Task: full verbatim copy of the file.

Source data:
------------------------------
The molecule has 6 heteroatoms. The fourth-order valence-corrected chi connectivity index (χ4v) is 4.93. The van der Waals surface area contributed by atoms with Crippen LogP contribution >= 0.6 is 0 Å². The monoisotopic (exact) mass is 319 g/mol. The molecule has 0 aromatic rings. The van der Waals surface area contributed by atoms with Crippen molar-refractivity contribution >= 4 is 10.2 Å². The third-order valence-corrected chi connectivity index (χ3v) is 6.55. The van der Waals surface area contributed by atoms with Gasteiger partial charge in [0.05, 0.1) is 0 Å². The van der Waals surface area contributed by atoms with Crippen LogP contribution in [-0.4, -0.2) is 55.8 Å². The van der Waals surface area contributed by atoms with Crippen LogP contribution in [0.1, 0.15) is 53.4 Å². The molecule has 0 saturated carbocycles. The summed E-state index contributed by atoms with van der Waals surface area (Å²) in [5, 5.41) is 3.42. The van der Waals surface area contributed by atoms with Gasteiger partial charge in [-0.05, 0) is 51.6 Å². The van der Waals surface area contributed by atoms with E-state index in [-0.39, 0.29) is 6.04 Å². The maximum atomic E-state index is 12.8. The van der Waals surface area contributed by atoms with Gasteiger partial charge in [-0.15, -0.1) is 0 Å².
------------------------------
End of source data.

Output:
The molecule has 6 heteroatoms. The fourth-order valence-corrected chi connectivity index (χ4v) is 4.93. The van der Waals surface area contributed by atoms with Crippen LogP contribution >= 0.6 is 0 Å². The monoisotopic (exact) mass is 319 g/mol. The molecule has 0 aromatic rings. The van der Waals surface area contributed by atoms with Crippen molar-refractivity contribution >= 4 is 10.2 Å². The third-order valence-corrected chi connectivity index (χ3v) is 6.55. The van der Waals surface area contributed by atoms with Gasteiger partial charge in [0.05, 0.1) is 0 Å². The van der Waals surface area contributed by atoms with Crippen LogP contribution in [-0.4, -0.2) is 55.8 Å². The van der Waals surface area contributed by atoms with Crippen LogP contribution in [0.1, 0.15) is 53.4 Å². The molecule has 0 saturated carbocycles. The summed E-state index contributed by atoms with van der Waals surface area (Å²) in [5, 5.41) is 3.42. The van der Waals surface area contributed by atoms with Gasteiger partial charge in [-0.05, 0) is 51.6 Å². The van der Waals surface area contributed by atoms with E-state index in [-0.39, 0.29) is 6.04 Å². The maximum atomic E-state index is 12.8. The van der Waals surface area contributed by atoms with Gasteiger partial charge in [-0.15, -0.1) is 0 Å².